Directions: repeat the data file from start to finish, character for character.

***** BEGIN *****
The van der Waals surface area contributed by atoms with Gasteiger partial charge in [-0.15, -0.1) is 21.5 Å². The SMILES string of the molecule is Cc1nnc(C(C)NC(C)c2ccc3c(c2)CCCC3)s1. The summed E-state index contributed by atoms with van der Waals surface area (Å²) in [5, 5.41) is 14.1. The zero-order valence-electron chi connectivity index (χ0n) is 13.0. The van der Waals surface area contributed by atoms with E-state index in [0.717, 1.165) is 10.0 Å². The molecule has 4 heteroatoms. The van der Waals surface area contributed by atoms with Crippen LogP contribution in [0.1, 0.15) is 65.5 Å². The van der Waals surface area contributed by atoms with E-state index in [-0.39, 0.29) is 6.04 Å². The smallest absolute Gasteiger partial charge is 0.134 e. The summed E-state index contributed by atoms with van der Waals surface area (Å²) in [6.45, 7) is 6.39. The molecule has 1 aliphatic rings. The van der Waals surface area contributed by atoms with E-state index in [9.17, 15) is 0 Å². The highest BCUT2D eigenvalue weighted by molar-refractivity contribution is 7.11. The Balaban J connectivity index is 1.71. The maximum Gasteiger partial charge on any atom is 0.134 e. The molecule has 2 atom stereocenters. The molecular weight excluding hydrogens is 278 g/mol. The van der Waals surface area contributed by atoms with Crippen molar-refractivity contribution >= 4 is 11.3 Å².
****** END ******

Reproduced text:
The van der Waals surface area contributed by atoms with Gasteiger partial charge in [-0.15, -0.1) is 21.5 Å². The SMILES string of the molecule is Cc1nnc(C(C)NC(C)c2ccc3c(c2)CCCC3)s1. The summed E-state index contributed by atoms with van der Waals surface area (Å²) in [5, 5.41) is 14.1. The zero-order valence-electron chi connectivity index (χ0n) is 13.0. The van der Waals surface area contributed by atoms with E-state index in [0.717, 1.165) is 10.0 Å². The molecule has 4 heteroatoms. The van der Waals surface area contributed by atoms with Crippen LogP contribution in [0.1, 0.15) is 65.5 Å². The van der Waals surface area contributed by atoms with E-state index in [-0.39, 0.29) is 6.04 Å². The smallest absolute Gasteiger partial charge is 0.134 e. The summed E-state index contributed by atoms with van der Waals surface area (Å²) in [6.45, 7) is 6.39. The molecule has 1 aliphatic rings. The van der Waals surface area contributed by atoms with E-state index in [9.17, 15) is 0 Å². The highest BCUT2D eigenvalue weighted by molar-refractivity contribution is 7.11. The Balaban J connectivity index is 1.71. The maximum Gasteiger partial charge on any atom is 0.134 e. The molecule has 2 atom stereocenters. The molecular weight excluding hydrogens is 278 g/mol. The van der Waals surface area contributed by atoms with Crippen molar-refractivity contribution >= 4 is 11.3 Å².